I went to college in the States, where it was more of a friendly environment for gays than in Russia where I grew up; and yet, I couldn’t fully accept it because of an immense internalized fear of being gay—self-hatred, not knowing how to date and how to be OK with it. I happened to have a fantastic psychology advisor in college, Dr. Mara Aruguete, who was so open to the subject of LGBTQ and to people in general. Without me telling her, she knew I was wondering about LGBTQ matters. We had lots of conversations and debates and did a lot of psychological and social research on LGBTQ themes. That made a whole lot of difference in my self-acceptance.
I was a part of the LGBTQ org on campus and did numerous public talks about the subject. While I was presenting myself as an advocate for other people in the LGBTQ community, in fact, I was trying to convince myself that it is OK to be gay.
In the US—especially in California where I spent 4 years—people are much more open; they are much more educated on the subject, they have friends or know gay people. West Hollywood is the Gay Capital and you can feel it from a mile away. It’s colorful, it’s loud, people are kissing, holding hands, dancing, there are rainbow flags everywhere—the place screams GAY! It’s awesome.
I am also grateful to have experienced my home country, where it wasn’t exactly this way. The contrast between the two environments still reminds me of the importance of people’s determination; it reminds me that I’ve done a great deal of work; it reminds me that change is real. Finally, it reminds me to be grateful for my opportunities, for my experiences, and for my achievements because not everyone else has it the same.
I remember how it can be and I know how it is.
If I could go back in time, I would say to my younger self: Do what you like. Life is given to us to enjoy, experience, and learn. Don’t be afraid to lose and take risks. Every failure is a fantastic experience. Go for it!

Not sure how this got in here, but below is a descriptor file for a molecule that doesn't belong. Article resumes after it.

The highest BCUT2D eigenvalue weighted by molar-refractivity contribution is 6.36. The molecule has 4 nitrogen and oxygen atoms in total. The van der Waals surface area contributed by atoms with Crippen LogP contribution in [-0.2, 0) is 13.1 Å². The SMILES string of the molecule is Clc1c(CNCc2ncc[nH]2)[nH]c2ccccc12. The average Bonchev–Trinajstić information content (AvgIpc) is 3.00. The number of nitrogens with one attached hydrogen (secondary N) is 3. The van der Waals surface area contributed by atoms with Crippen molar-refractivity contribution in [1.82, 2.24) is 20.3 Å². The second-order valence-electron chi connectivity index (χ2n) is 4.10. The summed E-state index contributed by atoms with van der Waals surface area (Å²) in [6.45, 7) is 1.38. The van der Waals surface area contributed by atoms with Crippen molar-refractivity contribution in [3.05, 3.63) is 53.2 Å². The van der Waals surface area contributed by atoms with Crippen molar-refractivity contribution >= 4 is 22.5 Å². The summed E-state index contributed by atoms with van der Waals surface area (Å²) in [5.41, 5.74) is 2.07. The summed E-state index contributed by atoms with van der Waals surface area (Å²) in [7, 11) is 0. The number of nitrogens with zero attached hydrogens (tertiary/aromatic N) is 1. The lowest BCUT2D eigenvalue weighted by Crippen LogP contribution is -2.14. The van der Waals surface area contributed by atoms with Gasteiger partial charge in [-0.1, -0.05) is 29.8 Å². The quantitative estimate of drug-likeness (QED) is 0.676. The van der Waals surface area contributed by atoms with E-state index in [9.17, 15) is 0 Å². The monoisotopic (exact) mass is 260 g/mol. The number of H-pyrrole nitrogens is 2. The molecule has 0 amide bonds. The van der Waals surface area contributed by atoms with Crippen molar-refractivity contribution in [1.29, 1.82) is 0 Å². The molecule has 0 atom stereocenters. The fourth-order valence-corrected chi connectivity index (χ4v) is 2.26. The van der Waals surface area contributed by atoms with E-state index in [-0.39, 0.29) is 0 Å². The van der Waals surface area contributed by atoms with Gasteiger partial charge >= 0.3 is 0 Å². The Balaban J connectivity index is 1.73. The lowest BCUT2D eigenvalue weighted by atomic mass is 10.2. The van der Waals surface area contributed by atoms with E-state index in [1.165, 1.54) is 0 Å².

Story from Patryk, Head of Sales
I was 17 years old when I realized that I'm gay. Well … I can say that I felt that something was different about me. I didn't particularly appreciate talking about girls as much as my peers did. I respected them, enjoyed spending time with girls, and even had very true girlfriends at that time. They were also the first people I shared with that I thought I was queer.
That was my last year living in a little town before moving to Warsaw, and I desperately wanted to keep it quiet because the truth is that many people had been gossiping about me for many years. The worst years were those in secondary school. It was hard for me to even walk the corridor in school because some students would yell at me. I was pretty confident about myself, but I hold a grudge because no one, especially not teachers, offered me a conversation, or to help me understand and discover myself. Maybe if this happened, I could have avoided looking up in "test for being gay" on Google and escaped thoughts about how I would let my family and society down.
I did face uncomfortable situations in the workplace, too. Some years ago, I remember my manager entering the room and noticing I was on the phone. She asked: “Who are you texting with this smile on your face?” and then added, ”If you prefer boys, we are okay with that.” She looked around the room to have a connection with others. Then she approached a person sitting next to her, "We are okay with gays unless it is about our kids."
At that time, I was in a relationship with a boy. No one knew about us, only a couple of friends. Her words impacted me. I didn't know what to say. I felt so many emotions at once that I became speechless.
I spent the next few years being shy about admitting anything about my personal life, whom I spent my free time with, and who gave me butterflies. Not only at work; I was also not brave enough to talk to my parents about this. Luckily for me, I soon began to meet open-minded, considerate, and great people in my professional life, and it helped me accept my true self.
Today, I'm 100% open. I do not hide being gay. With my husband, we are invited to many different business or family events and we never act as friends, but as husbands. Since that situation with my manager, I have also looked at companies' values. I'm attentive to how people speak and behave, and I do not hesitate to react if I notice any signs of homophobia.
If I could go back in time, I would say to my younger self: You have to be true to yourself to be successful. Authenticity is a critical component of being happy in professional and private life.
These four stories are just a few of the many narratives here at Semrush. There are certainly even more of those in your social or professional circle, in your neighborhood or city. While at Semrush we strive to create an environment where all employees feel comfortable and safe, some places may lack the resources or initiative to support this. One thing is important to keep in mind: to always be considerate, no matter what, and embrace the uniqueness of all. It’s the way to grow and develop.